Monday, September 11, 2006

remembering

Do you remember where you were and what you were doing when you got the news of 9/11? I was on the red line, on my way to work.

It was a crisp, clear morning, a perfect fall day. At least it looked like one. My train was pulling into Fullerton when cell phones started ringing all around me. The first plane had hit the World Trade Center, and people who already at their offices were calling friends and family who were in transit to tell them the news. A minute later the train went into the subway. Some people sat in stunned silence. Others were discussing the horrible news with seatmates.

I had no further news until I got to my office about 25 minutes later. A TV was on in the conference room. The second plane had hit the World Trade Center. The news was fragmented and confused. We were sent home later in the morning. At an hour when streets in the Loop would normally be full of pedestrians and cars, the place was eerily silent.

My brother's sister-in-law was a United flight attendant who was in the air that day. No one knew until the next day whether she was dead or alive.

A few days later, when things became clearer, I felt grateful that no one I knew had died in the attacks, but felt sadness for all those people who had simply been in the wrong place at the wrong time. A number of my friends lost friends and co-workers that day.

I visited a friend in New York two months later. The place had changed. Much of the brash attitude I'd always associated with Manhattan was gone, replaced by a combination of friendliness and vulnerability. I walked past a firehouse in Harlem one morning. The front of the building was plastered with Thank you cards and pictures, and pots of flowers had been placed in front. It didn't feel like the same New York I'd known before.

Somehow I hoped that a sense of unity would come out of this tragedy instead of the cultural fragmentation we've experienced in the last five years. Is American culture capable of unity and healing?

1 comment:

rogerspark60645 said...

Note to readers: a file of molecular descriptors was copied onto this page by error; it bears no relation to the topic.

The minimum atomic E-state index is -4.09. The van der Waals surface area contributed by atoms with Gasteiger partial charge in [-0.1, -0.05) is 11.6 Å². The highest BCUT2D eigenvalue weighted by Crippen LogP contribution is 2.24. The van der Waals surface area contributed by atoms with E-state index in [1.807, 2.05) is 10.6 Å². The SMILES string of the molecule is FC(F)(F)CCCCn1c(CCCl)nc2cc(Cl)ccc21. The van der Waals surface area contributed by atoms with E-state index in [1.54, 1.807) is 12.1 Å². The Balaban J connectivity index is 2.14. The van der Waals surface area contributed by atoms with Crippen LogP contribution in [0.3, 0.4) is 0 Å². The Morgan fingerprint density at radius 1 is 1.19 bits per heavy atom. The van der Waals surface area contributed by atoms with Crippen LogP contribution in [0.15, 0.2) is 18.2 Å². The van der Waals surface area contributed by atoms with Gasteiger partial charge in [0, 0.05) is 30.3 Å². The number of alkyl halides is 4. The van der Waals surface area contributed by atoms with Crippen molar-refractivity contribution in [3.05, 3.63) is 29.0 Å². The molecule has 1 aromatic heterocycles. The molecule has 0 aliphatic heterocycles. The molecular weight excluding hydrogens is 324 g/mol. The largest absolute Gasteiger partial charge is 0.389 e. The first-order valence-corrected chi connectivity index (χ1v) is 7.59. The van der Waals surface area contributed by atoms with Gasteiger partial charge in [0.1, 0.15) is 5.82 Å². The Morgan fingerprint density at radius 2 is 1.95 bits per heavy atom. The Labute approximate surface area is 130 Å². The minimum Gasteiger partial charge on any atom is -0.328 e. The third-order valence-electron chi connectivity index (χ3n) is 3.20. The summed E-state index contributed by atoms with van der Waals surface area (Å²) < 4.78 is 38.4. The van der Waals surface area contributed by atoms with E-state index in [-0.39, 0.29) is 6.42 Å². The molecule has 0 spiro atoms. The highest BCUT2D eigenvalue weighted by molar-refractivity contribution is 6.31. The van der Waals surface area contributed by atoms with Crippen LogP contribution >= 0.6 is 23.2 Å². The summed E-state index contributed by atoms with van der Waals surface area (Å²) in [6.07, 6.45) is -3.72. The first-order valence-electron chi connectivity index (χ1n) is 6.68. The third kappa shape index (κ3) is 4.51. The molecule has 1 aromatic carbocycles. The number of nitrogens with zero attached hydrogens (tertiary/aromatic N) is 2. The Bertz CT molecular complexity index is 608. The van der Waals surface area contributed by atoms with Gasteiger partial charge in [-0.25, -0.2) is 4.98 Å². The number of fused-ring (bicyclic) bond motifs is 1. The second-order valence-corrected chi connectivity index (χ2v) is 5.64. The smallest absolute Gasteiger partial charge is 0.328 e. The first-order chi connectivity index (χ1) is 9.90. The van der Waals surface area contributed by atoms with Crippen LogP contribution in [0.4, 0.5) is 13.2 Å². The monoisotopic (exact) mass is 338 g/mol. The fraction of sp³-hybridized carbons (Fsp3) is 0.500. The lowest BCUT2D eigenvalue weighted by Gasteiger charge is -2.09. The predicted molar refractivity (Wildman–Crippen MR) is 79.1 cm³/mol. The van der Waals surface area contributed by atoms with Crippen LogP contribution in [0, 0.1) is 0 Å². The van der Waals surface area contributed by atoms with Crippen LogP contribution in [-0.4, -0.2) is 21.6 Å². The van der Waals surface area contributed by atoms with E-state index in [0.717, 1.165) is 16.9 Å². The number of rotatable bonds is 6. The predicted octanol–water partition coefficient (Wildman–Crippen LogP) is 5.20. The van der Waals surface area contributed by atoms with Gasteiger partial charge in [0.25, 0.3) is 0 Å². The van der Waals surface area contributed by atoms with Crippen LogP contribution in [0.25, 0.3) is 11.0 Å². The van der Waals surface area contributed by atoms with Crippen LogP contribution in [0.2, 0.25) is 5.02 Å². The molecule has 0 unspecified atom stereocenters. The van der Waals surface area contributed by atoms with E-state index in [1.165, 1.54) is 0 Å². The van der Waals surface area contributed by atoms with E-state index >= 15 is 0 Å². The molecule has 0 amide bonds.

I remember my son, age 10, was drying the breakfast dishes and I was headed down to the basement to get that last load of laundry started before hustling the kids off to school and getting to work. My son was watching "Good Morning America" in the kitchen and he yelled down the basement stairs, "Mom, Charlie Gibson said that a plane just hit the World Trade Center!" I said, "That doesn't sound like an accident." But I never suspected the magnitude of what would unfold. I put the kids in the car and ran to the bank to use the cash station. I left the kids in the car with the radio on and when I returned my son told me that the other tower had been hit. I was very reluctant to drop them at school that day. As I went into work I stopped at a Dunkin' Donuts in East Rogers Park. I mentioned what I had heard to the clerk. He hadn't heard the news. He turned on the radio and about half of the people stood silent and began to listen. I drove about a mile to work and the radio was telling us that all planes in the entire country had been grounded. The security guard at our parking deck still hadn't heard. I walked off the elevator and my whole department was gathered together around a T.V. with a makeshift antenna. I tried to call my children's school but there were no telephone lines working. I felt like the world was falling apart and I wanted to be with my family. My husband was working downtown near the Sears Tower. As time went on he did reach me and said that downtown Chicago was being evacuated. I got through to my children's school and they said all of the kids were fine and probably just as safe there. It is a Catholic school and they were praying. Our office never did close or cancel classes that day. In retrospect, I should have gone and gotten my kids. I don't know what I was thinking. My son said they watched the towers fall in school. My daughter, 5, didn't understand all of what was happening but she knew that people were scared. On my way home I stopped at the hardware store and bought the last flag. I had called the store ahead of time and asked them to dig out their 4th of July flags from the basement. They had two left so I placed one on hold. I stopped and filled up my car with gas because everyone was speculating that prices would soar by the next day. The line was long. I found my husband down at the beach on my way home. He was very upset and I was just happy to see him. When I picked my son up from his friend’s house after school he was talking about a guy named “Ben” Laden. He said, “Mom, don't you remember the F.B.I.’s most wanted list in Hannibal? He was on it. The news thinks that he blew up the towers”. I had never heard of this "Ben" guy. We went home and my neighbor helped me drill into the bricks and mortar of our home to hang the flag. It is still there. As I remember, we all watched the President that night.